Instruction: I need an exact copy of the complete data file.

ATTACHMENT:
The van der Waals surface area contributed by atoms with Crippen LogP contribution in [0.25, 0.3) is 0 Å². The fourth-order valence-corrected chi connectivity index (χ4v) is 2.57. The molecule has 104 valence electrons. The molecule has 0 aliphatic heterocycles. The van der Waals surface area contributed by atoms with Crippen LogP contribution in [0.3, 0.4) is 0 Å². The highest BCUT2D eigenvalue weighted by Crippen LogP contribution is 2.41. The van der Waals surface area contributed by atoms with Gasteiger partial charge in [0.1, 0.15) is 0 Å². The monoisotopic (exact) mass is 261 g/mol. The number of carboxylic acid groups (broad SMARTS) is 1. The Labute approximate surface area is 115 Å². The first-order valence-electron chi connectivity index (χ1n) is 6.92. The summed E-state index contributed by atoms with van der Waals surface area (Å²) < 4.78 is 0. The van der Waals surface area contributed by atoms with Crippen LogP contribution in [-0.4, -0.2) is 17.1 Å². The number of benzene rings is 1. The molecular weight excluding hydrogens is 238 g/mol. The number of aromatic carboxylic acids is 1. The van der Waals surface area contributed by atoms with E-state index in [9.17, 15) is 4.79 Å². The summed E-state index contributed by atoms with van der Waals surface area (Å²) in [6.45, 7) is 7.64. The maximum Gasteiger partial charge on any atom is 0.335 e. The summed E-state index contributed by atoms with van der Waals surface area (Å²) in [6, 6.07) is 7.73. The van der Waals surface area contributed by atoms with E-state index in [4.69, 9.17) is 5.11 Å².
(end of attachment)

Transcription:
The van der Waals surface area contributed by atoms with Crippen LogP contribution in [0.25, 0.3) is 0 Å². The fourth-order valence-corrected chi connectivity index (χ4v) is 2.57. The molecule has 104 valence electrons. The molecule has 0 aliphatic heterocycles. The van der Waals surface area contributed by atoms with Crippen LogP contribution in [0.3, 0.4) is 0 Å². The highest BCUT2D eigenvalue weighted by Crippen LogP contribution is 2.41. The van der Waals surface area contributed by atoms with Gasteiger partial charge in [0.1, 0.15) is 0 Å². The monoisotopic (exact) mass is 261 g/mol. The number of carboxylic acid groups (broad SMARTS) is 1. The Labute approximate surface area is 115 Å². The first-order valence-electron chi connectivity index (χ1n) is 6.92. The summed E-state index contributed by atoms with van der Waals surface area (Å²) < 4.78 is 0. The van der Waals surface area contributed by atoms with Crippen LogP contribution in [-0.4, -0.2) is 17.1 Å². The number of benzene rings is 1. The molecular weight excluding hydrogens is 238 g/mol. The number of aromatic carboxylic acids is 1. The van der Waals surface area contributed by atoms with E-state index in [9.17, 15) is 4.79 Å². The summed E-state index contributed by atoms with van der Waals surface area (Å²) in [6.45, 7) is 7.64. The maximum Gasteiger partial charge on any atom is 0.335 e. The summed E-state index contributed by atoms with van der Waals surface area (Å²) in [6, 6.07) is 7.73. The van der Waals surface area contributed by atoms with E-state index in [4.69, 9.17) is 5.11 Å².